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Explore how to quit a job and know the 5 tips for doing it right. Feel unsure about the best way to quit your job? These 5 tips will guide you.


How to Quit a Job_5 Ways to Do it Right

Explore how to quit a job. Know the 5 tips for doing it right. Whether we’re leaving on good terms or bad, just the thought of quitting a job makes most of us anxious—much less actually quitting! Regardless of the situation, if you’ve worked for an employer for more than a year or so, your employer has likely invested time and other resources toward your development. You’ve built relationships with your boss, colleagues, and clients, so it’s natural to feel unsure about the best way to quit. 

You can’t be sure how your colleagues and boss will act when they hear the news, but you can make your exit professional and respectful by following some proper etiquette. While a lot has changed in the business world over the decades, quitting a job with the least collateral damage possible is always good form.  

Whether it breaks your heart to leave or you can’t wait to get out the door, here are 5 tips for how to quit a job leaving everyone’s dignity intact. 

1. Tell Your Boss First

Even if you and your colleagues are close, telling them you’re leaving before you tell your boss is a mistake. Someone could overhear or slip up and reveal your plans to move on before you’ve had a chance to even schedule a meeting with your employer. You could damage your reputation with your employer and future employers with this one unprofessional error. 

2. Do it In Person

Even in a time when people are fired or resign over Twitter and other social media platforms, quitting in person is still the professional thing to do. Knowing how to quit a job is knowing how to successfully do it in person. This particular tip of 5  for doing it right is important. Sending an email, leaving a letter on your boss’s desk, or going through human resources could make you seem ungrateful and unprofessional.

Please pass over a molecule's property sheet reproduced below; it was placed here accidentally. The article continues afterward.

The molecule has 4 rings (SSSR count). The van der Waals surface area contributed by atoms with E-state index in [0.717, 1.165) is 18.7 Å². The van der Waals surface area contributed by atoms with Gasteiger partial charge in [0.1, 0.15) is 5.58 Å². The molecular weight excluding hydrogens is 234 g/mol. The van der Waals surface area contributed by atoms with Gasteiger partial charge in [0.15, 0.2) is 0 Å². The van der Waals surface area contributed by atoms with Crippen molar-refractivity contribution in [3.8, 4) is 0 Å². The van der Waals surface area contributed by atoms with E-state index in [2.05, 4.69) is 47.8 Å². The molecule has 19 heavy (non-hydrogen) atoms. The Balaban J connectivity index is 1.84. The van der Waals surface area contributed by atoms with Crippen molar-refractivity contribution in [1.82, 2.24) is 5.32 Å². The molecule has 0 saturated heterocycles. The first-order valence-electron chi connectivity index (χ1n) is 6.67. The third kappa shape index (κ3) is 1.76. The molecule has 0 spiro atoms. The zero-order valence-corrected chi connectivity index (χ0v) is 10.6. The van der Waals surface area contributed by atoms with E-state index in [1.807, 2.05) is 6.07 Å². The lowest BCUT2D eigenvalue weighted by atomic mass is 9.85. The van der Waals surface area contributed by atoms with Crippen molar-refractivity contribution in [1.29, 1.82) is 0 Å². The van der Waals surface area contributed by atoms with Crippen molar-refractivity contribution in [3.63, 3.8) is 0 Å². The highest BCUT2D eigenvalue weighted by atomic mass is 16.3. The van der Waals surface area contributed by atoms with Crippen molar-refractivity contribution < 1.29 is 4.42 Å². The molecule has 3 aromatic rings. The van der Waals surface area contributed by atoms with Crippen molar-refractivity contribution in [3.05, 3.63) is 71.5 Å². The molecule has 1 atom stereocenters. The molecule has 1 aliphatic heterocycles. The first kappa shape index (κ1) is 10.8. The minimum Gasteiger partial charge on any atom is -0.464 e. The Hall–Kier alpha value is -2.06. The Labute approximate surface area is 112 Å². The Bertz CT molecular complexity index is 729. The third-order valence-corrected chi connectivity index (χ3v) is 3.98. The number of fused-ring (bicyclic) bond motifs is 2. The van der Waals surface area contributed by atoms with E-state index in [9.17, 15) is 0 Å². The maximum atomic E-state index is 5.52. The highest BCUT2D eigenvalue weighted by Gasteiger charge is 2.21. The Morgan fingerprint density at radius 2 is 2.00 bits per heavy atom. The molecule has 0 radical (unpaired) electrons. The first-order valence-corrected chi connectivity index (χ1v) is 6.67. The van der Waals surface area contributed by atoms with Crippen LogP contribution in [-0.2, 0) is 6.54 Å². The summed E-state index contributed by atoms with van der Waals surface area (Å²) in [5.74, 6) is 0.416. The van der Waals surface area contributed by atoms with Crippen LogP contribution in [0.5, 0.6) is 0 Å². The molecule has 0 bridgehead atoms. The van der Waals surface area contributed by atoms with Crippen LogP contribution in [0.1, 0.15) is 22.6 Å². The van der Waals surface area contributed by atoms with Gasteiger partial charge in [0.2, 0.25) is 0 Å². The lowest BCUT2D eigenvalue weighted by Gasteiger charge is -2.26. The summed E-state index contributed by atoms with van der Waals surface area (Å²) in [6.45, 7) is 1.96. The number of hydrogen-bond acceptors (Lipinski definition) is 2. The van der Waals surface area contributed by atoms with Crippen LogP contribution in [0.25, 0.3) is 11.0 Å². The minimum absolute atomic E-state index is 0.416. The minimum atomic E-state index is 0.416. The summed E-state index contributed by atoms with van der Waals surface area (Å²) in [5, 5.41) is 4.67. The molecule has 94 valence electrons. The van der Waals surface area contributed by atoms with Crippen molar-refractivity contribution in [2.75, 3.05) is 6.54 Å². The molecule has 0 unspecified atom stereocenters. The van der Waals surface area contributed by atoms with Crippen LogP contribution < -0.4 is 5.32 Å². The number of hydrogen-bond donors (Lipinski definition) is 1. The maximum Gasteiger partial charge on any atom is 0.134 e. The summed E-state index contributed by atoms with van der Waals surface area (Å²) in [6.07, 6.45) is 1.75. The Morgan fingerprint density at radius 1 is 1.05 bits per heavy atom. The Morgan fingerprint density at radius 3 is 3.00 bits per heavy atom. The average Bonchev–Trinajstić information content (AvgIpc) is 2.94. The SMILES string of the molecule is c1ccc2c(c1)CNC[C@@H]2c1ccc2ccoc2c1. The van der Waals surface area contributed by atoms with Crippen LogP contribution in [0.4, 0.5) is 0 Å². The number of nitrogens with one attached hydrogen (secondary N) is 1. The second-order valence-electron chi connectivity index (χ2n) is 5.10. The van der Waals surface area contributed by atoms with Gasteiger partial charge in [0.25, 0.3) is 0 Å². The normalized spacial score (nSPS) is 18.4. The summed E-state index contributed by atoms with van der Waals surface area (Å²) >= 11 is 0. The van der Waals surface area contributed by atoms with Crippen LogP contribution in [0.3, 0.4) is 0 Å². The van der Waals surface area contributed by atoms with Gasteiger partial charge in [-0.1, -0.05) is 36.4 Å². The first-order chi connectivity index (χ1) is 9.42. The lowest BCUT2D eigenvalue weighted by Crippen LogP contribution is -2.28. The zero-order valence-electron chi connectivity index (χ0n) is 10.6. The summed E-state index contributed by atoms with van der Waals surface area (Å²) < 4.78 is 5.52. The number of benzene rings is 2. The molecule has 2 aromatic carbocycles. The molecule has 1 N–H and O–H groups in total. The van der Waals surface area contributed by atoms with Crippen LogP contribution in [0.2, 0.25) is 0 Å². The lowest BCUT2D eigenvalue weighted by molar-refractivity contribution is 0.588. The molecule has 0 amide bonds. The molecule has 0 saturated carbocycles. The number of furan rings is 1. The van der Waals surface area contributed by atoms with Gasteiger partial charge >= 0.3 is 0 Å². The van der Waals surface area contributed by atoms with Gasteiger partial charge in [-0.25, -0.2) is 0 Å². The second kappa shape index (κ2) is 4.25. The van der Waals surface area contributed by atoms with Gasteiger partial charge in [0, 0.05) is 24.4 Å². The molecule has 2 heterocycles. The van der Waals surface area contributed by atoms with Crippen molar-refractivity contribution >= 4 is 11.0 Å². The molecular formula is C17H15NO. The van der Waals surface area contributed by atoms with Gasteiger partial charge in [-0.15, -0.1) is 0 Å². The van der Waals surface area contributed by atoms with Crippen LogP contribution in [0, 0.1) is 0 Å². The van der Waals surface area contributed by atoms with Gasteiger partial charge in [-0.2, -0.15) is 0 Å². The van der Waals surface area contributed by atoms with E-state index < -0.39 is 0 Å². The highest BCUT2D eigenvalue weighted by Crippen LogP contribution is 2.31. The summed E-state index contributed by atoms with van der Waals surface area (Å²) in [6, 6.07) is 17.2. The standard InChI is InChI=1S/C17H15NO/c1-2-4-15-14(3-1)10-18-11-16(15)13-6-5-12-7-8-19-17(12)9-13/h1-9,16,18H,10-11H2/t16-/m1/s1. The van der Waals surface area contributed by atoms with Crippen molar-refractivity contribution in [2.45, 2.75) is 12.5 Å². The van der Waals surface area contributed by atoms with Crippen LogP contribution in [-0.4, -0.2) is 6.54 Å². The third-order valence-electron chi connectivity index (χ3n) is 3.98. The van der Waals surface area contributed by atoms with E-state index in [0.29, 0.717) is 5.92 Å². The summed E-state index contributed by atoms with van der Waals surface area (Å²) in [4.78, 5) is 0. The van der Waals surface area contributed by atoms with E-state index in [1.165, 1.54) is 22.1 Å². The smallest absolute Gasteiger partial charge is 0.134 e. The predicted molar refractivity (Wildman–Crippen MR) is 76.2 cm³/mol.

3. Give Proper Notice

Knowing how to quit a job is to ensure that you give proper notice. The third one of these 5 tips for doing it right is by giving proper notice. What is proper notice? While a two weeks’ notice seems to be standard practice, it’s actually the minimum amount of notice you should give to stay in good graces. Depending on your role and the likelihood of finding a replacement quickly, a three- to four-week notice may be in order. You want to disrupt your employer’s business as little as possible and create a smooth transition. 

See 10 Effective Ways to Manage Your Career in a Tech-Driven World

Infographic by JobHero: Don’t Burn Your Bridges

How to quit a job. 5 tips for doing it right._Infographic

4. Put it in Writing

A notice letter may seem like a formality, especially since you are quitting in such a professional manner, but putting your resignation in writing ensures everyone is in the loop. Besides that, a written notice can help clarify potential issues regarding your departure.

5. Make a Good Last Impression

This is critical on the list of how to quit a job. the last of the 5 tips for doing it right is ensuring that you make a good lasting impression. Maintaining, or even increasing, your productivity and contributions during your notice period shows that you are a professional. Leaving like this creates a strong lasting impression on your colleagues and employer, a great way to keep your network strong for future opportunities.  

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Whether you’re quitting the worst job in the world or you’re taking advantage of a golden opportunity, quitting your job like a professional is worth the effort. If you’re going to quit your job, do it the right way. Even if your employer is incompetent and disrespectful, taking the high road is the smart path to take.

Haley Lyles Written by

Haley Lyles

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Catherine Adenle
Founder, Catherine's Career Corner. The career site empowering and inspiring ambitious candidates of all ages and professions to thrive and work smarter on their careers. Gladly helping all career-minded people worldwide to explore their career, manage change and understand how new technologies are changing and enhancing the future of work.
Catherine Adenle
Catherine Adenle

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